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Places Of Worship Are Increasingly Becoming Targets Of Extremist Violence


Houses of worship are places to pray, to connect to community. And increasingly, they are targets of extremist violence. The latest target - the Chabad of Poway synagogue near San Diego. A gunman stormed in on Saturday during services and killed one person. Three other people were injured.

J M BERGER: I really was just feeling very weary. You know, it was not a big surprise to see another incident.


That's J.M. Berger, author of the book "Extremism." The San Diego County Sheriff's Department has said it believes the 19-year-old suspect acted alone. But J.M. Berger says his attack is connected to other white supremacist attacks all over the world. This connection is laid out in what's believed to be the suspect's anti-Semitic manifesto, which was posted online just before the attack.

BERGER: What jumped out at me immediately was that this was very closely connected to the Christchurch shootings of just a couple of weeks ago. The shooter had modeled his attack after Brenton Tarrant, the killer who carried out that attack.

CHANG: What are connections that you find, as someone who has studied manifesto after manifesto left behind after horrendous incidents like this?

BERGER: Typically, these documents are intended to assign meaning to an act of violence that might otherwise be perceived as meaningless. So it says, this is not senseless violence. This is not - I'm not a lunatic. I'm trying to accomplish something specific. And it allows other people to latch on to that and, ultimately, it leads to more violence.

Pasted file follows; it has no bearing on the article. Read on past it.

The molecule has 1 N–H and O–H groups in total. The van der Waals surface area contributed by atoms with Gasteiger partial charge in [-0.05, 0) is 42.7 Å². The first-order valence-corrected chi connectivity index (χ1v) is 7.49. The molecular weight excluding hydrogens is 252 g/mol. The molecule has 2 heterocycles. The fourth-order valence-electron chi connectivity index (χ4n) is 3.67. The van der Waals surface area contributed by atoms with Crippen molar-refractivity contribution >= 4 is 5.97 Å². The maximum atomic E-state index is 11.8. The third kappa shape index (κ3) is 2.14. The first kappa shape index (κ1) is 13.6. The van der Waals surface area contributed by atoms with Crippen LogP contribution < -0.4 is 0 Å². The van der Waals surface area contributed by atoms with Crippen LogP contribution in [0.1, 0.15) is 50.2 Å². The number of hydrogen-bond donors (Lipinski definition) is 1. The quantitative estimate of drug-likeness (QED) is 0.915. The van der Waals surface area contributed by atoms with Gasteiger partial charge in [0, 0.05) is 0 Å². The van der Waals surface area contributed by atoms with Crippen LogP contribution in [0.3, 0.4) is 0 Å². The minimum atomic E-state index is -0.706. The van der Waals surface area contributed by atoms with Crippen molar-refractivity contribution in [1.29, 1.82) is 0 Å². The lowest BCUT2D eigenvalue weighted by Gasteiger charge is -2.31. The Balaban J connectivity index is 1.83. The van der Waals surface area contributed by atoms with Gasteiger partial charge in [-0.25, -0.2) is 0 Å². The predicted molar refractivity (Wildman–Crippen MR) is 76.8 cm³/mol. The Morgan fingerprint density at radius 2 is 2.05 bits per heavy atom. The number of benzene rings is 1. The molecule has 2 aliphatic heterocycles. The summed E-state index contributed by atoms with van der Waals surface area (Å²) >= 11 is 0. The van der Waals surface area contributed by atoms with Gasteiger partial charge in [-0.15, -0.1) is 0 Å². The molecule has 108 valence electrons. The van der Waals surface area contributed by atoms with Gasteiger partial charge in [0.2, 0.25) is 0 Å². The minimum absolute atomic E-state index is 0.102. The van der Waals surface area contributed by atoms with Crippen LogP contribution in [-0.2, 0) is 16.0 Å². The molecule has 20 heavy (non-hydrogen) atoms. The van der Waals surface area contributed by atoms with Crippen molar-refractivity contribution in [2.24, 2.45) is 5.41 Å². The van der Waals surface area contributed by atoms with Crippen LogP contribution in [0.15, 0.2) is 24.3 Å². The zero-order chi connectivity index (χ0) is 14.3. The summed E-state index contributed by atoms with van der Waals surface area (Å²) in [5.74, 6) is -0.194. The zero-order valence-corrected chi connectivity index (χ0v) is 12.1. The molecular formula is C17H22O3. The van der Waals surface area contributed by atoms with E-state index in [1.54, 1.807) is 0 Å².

So in the case of Anders Breivik, who killed almost 80 people in Norway a couple of years ago, and in the case of Dylann Roof, who killed nine people in Charleston a couple of years ago, both of them left manifestos outlining their extremist beliefs. And in a lot of the cases that we've seen over the last year, those two figures in particular are often cited as examples.

CHANG: What's sort of the broader ideology that is at play here?

BERGER: It's white supremacy. I mean, it is definitely the promotion of a white European descent kind of in-group against anybody who doesn't fit that definition. But the frame that we see for this right now - and it's not necessarily a new frame, but it's particularly notable right now - is that, you know, a lot of this hostility, a lot of this racism and bigotry is really being phrased in an immigration context.

CHANG: And can you literally trace how the concepts expressed in these manifestos spread geographically as these manifestos are sent and forwarded and posted?

BERGER: There's very little limit on how they spread geographically. Now, if you go back to the 1980s and 1990s, extremist ideologues had to make a videotape. And then that videotape would be passed around. Somebody would have to carry it somewhere or mail it somewhere. This process was expensive, and it was slow. And with the rise of the Internet, an extremist ideologue or a mass shooter can create a document, distribute it instantly to thousands of people who then spread it to thousands more. And there is very little friction to stop that from happening.

CHANG: You know, we often hear the phrase lone wolves when talking about the people behind these murders. But is the phrase lone wolf a misnomer if many of these seemingly lone individuals are just motivated by each other?

BERGER: Yeah. A lot of us who work in this field are very down on the phrase lone wolf. In almost every case, what we see is that people are acting out of a social context. They have a social network that's supportive. They have an audience they know and that they're playing to. And the phrase lone wolf can kind of imply that there's not this big social infrastructure behind someone.

CHANG: J.M. Berger is the author of the book "Extremism." Thank you very much for speaking with us today.

BERGER: Thank you for having me. Transcript provided by NPR, Copyright NPR.

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